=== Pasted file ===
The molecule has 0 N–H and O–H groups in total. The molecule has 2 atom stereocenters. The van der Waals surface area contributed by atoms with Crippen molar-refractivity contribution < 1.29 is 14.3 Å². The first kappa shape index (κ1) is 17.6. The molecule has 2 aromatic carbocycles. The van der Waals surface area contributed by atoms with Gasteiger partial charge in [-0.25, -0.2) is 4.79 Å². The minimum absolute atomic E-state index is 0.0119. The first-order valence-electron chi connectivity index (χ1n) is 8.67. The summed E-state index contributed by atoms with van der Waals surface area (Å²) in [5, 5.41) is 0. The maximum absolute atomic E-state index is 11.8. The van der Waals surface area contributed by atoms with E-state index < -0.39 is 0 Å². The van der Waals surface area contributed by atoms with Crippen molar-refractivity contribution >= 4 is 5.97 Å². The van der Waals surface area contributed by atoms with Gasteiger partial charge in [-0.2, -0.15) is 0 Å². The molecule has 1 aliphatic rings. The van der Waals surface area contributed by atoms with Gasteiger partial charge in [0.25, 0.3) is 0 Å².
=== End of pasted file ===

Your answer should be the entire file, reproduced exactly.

The molecule has 0 N–H and O–H groups in total. The molecule has 2 atom stereocenters. The van der Waals surface area contributed by atoms with Crippen molar-refractivity contribution < 1.29 is 14.3 Å². The first kappa shape index (κ1) is 17.6. The molecule has 2 aromatic carbocycles. The van der Waals surface area contributed by atoms with Gasteiger partial charge in [-0.25, -0.2) is 4.79 Å². The minimum absolute atomic E-state index is 0.0119. The first-order valence-electron chi connectivity index (χ1n) is 8.67. The summed E-state index contributed by atoms with van der Waals surface area (Å²) in [5, 5.41) is 0. The maximum absolute atomic E-state index is 11.8. The van der Waals surface area contributed by atoms with E-state index < -0.39 is 0 Å². The van der Waals surface area contributed by atoms with Crippen molar-refractivity contribution >= 4 is 5.97 Å². The van der Waals surface area contributed by atoms with Gasteiger partial charge in [-0.2, -0.15) is 0 Å². The molecule has 1 aliphatic rings. The van der Waals surface area contributed by atoms with Gasteiger partial charge in [0.25, 0.3) is 0 Å².